Notably, for every year after the original surgery, there’s a 1% increase in the chance that retreatment will be necessary. Depending on the health and thickness of the cornea—as well as other, underlying factors—a second surgery may not always be the best option.

Photorefractive Keratectomy (PRK)

PRK is actually the precursor treatment to LASIK in that it was used for vision correction more widely before the development of the latter methods and technology.

While this approach also employs specialized laser to change the shape of the cornea, it doesn’t require cutting a flap into the cornea. As such, it can be used on thinner corneas and eyes that are excessively dry. This being the case, PRK can be indicated as a means to correct any lingering problems with visual acuity.

Cataract Surgery After LASIK

In some cases, those who’ve had LASIK surgery may develop cataract—a clouding of the lens (underneath the cornea). The typical approach to this is cataract surgery, in which an ophthalmologist replaces the cloudy lens with a prosthetic intraocular device (IOD).

Importantly, however, prior LASIK treatment can impact the approach the practitioner takes and limit some of their options. Typically, patients would need to wait a bare minimum of six months after treatment before they can undergo other surgeries. If you’re have cataracts post-treatment, make sure to let your healthcare provider know your medical history.

Lifestyle Adjustments

After recovery from LASIK surgery, most patients will be able to resume their regular routines, work, and behaviors. In almost all cases, lingering side-effects such as dry eyes and hazy vision, go away by six months.

Over the long term, though, this surgery can have a pretty broad impact. What can you expect and what sorts of adjustments should be made? Here’s a breakdown:

  • Visit your healthcare provider regularly. While most follow-up work after LASIK surgery is done within the first six months after treatment, you should plan on regularly seeing your eye doctor for additional examination or monitoring of any other vision issues. As noted, make sure to tell the surgeon if any alarming issues arise; certainly, contact them if your vision is getting worse.
  • You may need glasses. Some procedures will not be able to correct all vision problems—though a majority do—so some patients may still need to wear glasses at least some of the time following surgery. In addition, those that experience loss of vision due to aging may find a need for a second treatment or vision corrections down the line.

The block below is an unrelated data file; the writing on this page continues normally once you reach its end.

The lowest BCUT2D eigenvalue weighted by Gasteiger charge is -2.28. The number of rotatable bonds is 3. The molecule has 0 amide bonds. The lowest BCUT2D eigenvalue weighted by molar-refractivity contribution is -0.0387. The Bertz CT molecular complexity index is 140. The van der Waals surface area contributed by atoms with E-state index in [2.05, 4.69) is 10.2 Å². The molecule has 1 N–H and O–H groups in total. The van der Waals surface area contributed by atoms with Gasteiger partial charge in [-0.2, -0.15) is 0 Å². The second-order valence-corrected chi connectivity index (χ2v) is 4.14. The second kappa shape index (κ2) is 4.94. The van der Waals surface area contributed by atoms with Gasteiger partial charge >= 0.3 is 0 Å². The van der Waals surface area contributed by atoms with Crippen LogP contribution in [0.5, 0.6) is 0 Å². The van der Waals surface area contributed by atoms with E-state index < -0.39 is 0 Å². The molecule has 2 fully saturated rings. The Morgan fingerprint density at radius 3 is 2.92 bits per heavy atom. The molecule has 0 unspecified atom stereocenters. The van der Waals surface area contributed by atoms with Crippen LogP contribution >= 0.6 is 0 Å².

• Realize savings. It’s important to note that, despite an initial outlay, many patients see savings over the long term when it comes to what they’re spending on vision correction. Costs of buying new glasses and contacts—on average, contact lens wearers pay about $600 a year—recur and can overtake the amount paid for LASIK within five to 10 years.  

A Word From Verywell

The biggest takeaway when it comes to LASIK surgery is that this treatment is not only well-tolerated, it leads to very high patient satisfaction. An overwhelming majority of those who’ve undergone this procedure are happy with it. There’s something positively lifechanging about being free of dependence on eyeglasses or contacts to see clearly.

And while there may be some challenges during recovery—especially in the earlier going—these issues either resolve on their own or can be treated. As with any medical procedure, the more you know about it, the better off you’ll be.

If you’re thinking about LASIK surgery—or have already had it—be sure to talk to your healthcare provider and ask as many questions as you need to feel comfortable. This treatment could be the key to sharper, more focused vision.   

7 Sources
Verywell Health uses only high-quality sources, including peer-reviewed studies, to support the facts within our articles. Read our editorial process to learn more about how we fact-check and keep our content accurate, reliable, and trustworthy.
  1. Kierstan Boyd. LASIK: laser eye surgery. American Academy of Ophthalmology.

  2. US Food and Drug Administration. What should I expect before, during, and after surgery?.

  3. American Refractive Surgery Council. What is the LASIK success rate?.

  4. American Refractive Surgery Council. Understanding the facts about LASIK enhancements.

  5. Boyd K, Yeu E. What is photorefractive keratectomy (PRK)?. American Academy of Ophthalmology.

  6. Boyle E. Managing cataract surgery in post-LASIK cases.

  7. American Refractive Surgery Council. Weighing the cost of LASIK: 4 questions to ask yourself.

By Mark Gurarie
Mark Gurarie is a freelance writer, editor, and adjunct lecturer of writing composition at George Washington University.